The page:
In a recent statement, Republican US Senate candidate Scott Milne, reacting to the massive futuristic “utopian” city David Hall is planning for Vermont, makes it obvious he views the entire New Vista issue through his own peculiar personal lens. Milne zeroes in almost exclusively on his pet issue in his 2014 run for governor: alleged “overreach” by regional development boards and Act 250.milnesaxe

For a number of years Milne and his business partner (and campaign funder), attorney David Boise III have been attempting to build a mixed use development project on land they own in Hartford, Vermont.

The Quechee Highlands project, which borders Interstate 91 in Hartford, has wound its way through the development review process and various court cases for a number of years. After a defeat in one contentious hearing several years ago an angry Milne remarked: “I’m going to try to figure out if I’m going to do anything, and if I do, it’s probably going to involve more lawyers, and it’s just going to continue to brand Vermont as a bad place to do business,” Although the project recently won a significant court case, hurdles remain — along with apparently some bitter feelings on Milne’s part.

Milne’s comment (below) on the massive thousand-acre multi-town New Vista project was part of an ongoing batch of local and statewide candidates’ reactions gathered up by Nicole Antal, who follows this issue for the Daily Upper Valley community website.

Although I appreciate the candor of folks who are whispering about it not being right — because “it’s inspired by Mormons” or because it could attract hardworking Republicans to Vermont and upset one-party rule — particularly in Windsor County, [only two of the towns targeted by New Vista are in Windsor County]  I hope we will get folks with those prejudices out of the way as judges, juries, or regional planners — so Vermont can carefully and soberly review this idea.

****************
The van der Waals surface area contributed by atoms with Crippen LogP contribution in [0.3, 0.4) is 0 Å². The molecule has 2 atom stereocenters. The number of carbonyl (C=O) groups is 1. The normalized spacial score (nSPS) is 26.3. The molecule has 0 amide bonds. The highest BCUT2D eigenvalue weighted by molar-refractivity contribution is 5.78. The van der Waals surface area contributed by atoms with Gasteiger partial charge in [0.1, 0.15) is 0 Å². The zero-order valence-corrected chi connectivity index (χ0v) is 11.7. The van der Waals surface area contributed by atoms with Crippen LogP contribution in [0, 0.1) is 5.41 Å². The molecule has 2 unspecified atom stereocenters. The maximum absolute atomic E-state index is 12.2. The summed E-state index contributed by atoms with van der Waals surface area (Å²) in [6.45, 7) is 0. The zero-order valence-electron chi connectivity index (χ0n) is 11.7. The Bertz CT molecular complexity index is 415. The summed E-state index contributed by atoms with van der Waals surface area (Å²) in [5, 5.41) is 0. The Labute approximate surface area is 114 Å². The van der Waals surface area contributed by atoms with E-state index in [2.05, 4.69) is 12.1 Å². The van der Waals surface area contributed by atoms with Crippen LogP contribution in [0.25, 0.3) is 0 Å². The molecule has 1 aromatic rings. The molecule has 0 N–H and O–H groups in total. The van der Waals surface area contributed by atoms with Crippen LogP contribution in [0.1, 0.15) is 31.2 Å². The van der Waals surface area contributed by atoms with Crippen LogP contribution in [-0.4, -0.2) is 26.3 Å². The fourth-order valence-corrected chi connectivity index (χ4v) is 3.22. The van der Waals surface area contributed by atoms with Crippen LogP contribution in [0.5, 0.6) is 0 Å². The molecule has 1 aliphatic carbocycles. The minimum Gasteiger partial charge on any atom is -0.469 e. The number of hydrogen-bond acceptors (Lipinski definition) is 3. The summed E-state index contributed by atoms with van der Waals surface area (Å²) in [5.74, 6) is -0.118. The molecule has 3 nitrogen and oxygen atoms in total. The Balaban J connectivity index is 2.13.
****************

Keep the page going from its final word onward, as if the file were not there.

Not sure what he even means by “the candor of folks who are whispering.” But Milne  could have taken the time to educate himself about the project’s origin and found that early on it was David Hall himself who said the project was partly inspired by his Mormon background, although Hall has maintained that he does not want the LDS Church’s official involvement. The official LDS (Church of Jesus Christ of Latter-day Saints) reaction to the project can be found here.

Generally, the reactions of all dozen or so Republican, Democratic, and Independent candidates for local and state offices indicated a basic level of caution over the massive project and sympathy for community concerns. And all save Milne seemed thankful to have the Act 250 development review process in place to regulate the process.

Let’s unpack his comment a bit. Milne alone of the candidates contacted fails to comment on objections to the size and scale Hall’s proposed population of up to 20,000 residents for the self-sufficient city/state he has in mind for the rural area. Without evidence, Milne implies New Vista will not get a fair hearing due to “one party rule — particularly in Windsor County” and suggests Democrats are acting out of fear of what Milne thinks would be an influx of “hardworking Republicans.”

While the contest he’s in is a low-key senate campaign for now, Scott Milne is again a man running with his own little axe to grind — a personal dislike, perhaps even a hatred of regional planning boards and the act 250 development review. One wonders how he thinks becoming a US Senator will solve his local development issues. What axe would he be able to wield? And how sharp would it have to be to cut through the red tape of local and state control?